Kane: In addition to smart watches, there are a number of wearables starting to trickle into the market, such as tracking tags that are used within the healthcare industry for patients with dementia or to keep patients in nursing homes within a certain approved area. We will also see bracelets and perhaps rings that allow access using NFC. The important thing to note is that wearables have to fit into daily life to enable users to easily remember the device. Only then we will see the positive effects and an increase in adoption.
SIW: Do you believe the introduction of wearables into access control will also introduce new modalities of authentication? For example, Bionym introduced the Nymi wristband a few years back that used a person’s unique heartbeat to verify their identity. Will more solutions like this make their way into the market and will they be viable?
Derricott: More and more sensors are getting put onto wearables. It is very likely that new identifiers will be developed that will have a huge impact on not just access control but a range of other industries. There will be new technologies and some will be viable but as to which ones or when; it is very unclear.
Gasztonyi: The introduction of wearables may certainly add new options for authentication but the timing from concept to adoption is the true question. Our insights from end-user customers, integrators, consultants and major access control OEMs point to the fact that access control cards issued and managed by the security department will remain the primary credential form factor for years to come. While smartphones and wearables are at the forefront of conversations in the market, actual adoption is still a slower process. This is consistent with the access control market in general, which has proven over the years to be sluggish in the adoption of new technology. For example, proximity technology is still a popular credential choice when numerous technologies are now available that provide more functionality and security.
Boriskin: When you examine the sensing technology that is now available in wearables it begs the question what are you going to do with it? There is no reason not to take advantage of the information to provide a more secure authentication. With so much information being built into mobile technology it will eventually be an additional resource we can use to enhance security.
SIW: Speaking of biometric identifiers, will companies be able to leverage technologies similar to Apple’s Touch ID for mobile access control applications in the future?
Derricott: It would be a great way to include some form of biometrics into a system and while maybe not providing the same level of security as an iris scanner, not having the upfront cost of a hardware install would definitely be an attractive proposition.
Gasztonyi: We all hope so. Mercury has been a long-time supporter of adding biometrics to the authentication mix, and our Authentic Mercury hardware is built on an open platform that supports OSDP to make it possible to integrate biometrics in an access control environment. Out of the three basic models for deploying biometrics – the WEDGE, integrated, and match-on-card– Mercury advocates the use of the integrated model to ensure the highest level of security, flexibility and interoperability. The integrated model includes three components: the access control system software that obtains biometric templates for each user during the enrollment process, the access control panel capable of storing and managing biometric templates, and the biometric reader which implements the OSDP Biometric Profile. An integrated approach using OSDP eliminates the need for either readers or credentials to contain biometric templates for each user. This reduces potential vulnerabilities inherent to storing biometric data in the readers or cards. In addition to providing “more security around the security” it also offers greater flexibility over the WEDGE and match-on-card models.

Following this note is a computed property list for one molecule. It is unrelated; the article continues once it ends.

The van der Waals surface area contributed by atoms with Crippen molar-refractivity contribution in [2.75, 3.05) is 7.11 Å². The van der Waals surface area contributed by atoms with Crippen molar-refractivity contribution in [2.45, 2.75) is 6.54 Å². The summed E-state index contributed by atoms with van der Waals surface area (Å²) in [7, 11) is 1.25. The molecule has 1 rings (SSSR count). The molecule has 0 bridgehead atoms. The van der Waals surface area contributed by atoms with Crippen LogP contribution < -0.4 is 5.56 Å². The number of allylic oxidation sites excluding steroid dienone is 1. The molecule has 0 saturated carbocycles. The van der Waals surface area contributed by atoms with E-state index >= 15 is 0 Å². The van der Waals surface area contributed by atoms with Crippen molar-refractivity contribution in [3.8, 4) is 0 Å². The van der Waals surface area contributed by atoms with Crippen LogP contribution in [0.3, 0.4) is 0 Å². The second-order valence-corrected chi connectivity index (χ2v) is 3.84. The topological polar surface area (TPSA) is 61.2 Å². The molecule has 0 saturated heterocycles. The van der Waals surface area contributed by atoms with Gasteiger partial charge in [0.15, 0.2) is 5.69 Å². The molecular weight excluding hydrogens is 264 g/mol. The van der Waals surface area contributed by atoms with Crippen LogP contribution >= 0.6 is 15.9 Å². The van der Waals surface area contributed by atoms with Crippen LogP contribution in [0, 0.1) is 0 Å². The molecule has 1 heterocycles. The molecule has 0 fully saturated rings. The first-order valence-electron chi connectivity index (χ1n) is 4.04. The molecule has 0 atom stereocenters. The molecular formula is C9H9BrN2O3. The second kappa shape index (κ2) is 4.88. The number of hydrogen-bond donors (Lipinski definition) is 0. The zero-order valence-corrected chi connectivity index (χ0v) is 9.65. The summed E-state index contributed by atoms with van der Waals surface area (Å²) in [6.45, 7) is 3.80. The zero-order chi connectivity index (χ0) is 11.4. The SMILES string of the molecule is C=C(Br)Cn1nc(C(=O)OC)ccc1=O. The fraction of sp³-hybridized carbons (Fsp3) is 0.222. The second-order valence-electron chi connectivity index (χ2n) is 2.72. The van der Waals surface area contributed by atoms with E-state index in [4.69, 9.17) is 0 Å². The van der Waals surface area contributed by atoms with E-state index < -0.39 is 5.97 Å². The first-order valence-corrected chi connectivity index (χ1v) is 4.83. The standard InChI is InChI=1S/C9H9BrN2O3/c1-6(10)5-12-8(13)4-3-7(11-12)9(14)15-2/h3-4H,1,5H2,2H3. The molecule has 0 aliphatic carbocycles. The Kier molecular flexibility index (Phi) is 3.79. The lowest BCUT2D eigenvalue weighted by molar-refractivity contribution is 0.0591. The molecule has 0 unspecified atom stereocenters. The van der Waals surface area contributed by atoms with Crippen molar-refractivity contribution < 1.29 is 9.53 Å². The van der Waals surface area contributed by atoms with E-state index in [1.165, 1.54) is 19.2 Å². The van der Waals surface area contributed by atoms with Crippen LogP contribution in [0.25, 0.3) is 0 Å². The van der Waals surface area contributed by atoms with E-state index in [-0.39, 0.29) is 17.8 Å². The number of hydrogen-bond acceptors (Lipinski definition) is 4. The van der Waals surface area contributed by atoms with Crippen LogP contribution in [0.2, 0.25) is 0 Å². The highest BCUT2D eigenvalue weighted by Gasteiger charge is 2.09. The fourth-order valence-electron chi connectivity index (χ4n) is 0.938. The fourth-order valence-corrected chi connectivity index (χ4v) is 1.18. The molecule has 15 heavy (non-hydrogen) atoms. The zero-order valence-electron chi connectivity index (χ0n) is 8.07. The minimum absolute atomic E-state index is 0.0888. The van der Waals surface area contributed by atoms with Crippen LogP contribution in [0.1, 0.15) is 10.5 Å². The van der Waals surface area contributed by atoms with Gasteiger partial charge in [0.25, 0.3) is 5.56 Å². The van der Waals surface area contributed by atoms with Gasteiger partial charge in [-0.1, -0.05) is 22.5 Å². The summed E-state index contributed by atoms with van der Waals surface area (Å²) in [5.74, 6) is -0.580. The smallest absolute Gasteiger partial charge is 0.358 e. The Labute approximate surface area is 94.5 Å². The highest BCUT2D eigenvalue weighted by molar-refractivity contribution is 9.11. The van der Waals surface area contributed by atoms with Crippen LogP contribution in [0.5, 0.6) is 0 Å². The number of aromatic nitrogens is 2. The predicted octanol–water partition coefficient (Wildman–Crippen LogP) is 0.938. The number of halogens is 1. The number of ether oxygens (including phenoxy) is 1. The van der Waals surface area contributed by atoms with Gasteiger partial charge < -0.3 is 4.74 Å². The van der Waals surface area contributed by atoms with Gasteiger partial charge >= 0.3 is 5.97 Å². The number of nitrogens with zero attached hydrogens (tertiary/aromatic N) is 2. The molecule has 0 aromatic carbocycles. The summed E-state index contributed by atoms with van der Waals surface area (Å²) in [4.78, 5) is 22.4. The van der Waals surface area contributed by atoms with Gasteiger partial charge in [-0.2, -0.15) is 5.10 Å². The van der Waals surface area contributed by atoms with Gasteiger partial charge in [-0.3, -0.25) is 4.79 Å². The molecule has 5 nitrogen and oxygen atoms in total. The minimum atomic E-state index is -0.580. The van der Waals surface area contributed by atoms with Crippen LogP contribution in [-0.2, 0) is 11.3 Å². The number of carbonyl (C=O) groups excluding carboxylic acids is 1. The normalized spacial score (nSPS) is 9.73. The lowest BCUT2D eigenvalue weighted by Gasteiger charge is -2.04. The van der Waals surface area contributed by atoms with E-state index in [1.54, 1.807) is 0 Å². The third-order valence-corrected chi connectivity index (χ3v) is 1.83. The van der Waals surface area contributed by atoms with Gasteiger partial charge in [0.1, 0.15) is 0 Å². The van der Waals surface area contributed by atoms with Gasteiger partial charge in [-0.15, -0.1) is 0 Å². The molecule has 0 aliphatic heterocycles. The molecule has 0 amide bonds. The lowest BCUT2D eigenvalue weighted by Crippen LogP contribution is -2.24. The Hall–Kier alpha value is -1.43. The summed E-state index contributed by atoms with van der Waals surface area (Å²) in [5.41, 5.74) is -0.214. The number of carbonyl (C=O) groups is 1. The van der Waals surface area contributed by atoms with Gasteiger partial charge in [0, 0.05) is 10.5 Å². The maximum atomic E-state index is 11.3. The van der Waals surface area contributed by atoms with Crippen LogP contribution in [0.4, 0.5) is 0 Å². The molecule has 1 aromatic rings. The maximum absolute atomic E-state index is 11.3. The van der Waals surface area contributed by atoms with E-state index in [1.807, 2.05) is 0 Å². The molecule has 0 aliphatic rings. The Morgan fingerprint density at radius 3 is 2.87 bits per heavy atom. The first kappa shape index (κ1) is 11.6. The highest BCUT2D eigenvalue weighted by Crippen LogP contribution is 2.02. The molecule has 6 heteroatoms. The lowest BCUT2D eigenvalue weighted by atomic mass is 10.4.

Boriskin: The technology is available now but we need to address the privacy concerns of using a personal device with identifiable biometrics. There is still a lot of work that needs to be done to address privacy concerns and fair use around personal data. An employer isn’t necessarily asking for this data, but by deploying certain credentials they could be unknowingly taking responsibility for it without realizing it.
For example, think of a hospital or assisted living setting where this technology could be used. With HIPAA requirements to protect individual data, there could be potential issues. In our current bring-your-own-device world, how organizations deal with privacy concerns and data protection are critical issues that need to be addressed comprehensively.
Kane: I think biometric authentication is the next wave of access control applications, combining traditional access control, such as a card or mobile device, with a password and biometrics. This approach is quickly gaining steam as enterprises look for new ways to protect critical data and assets from internal and external threats.
SIW: What kinds of challenges still remain for mobile access control solutions to become a bigger part of the industry?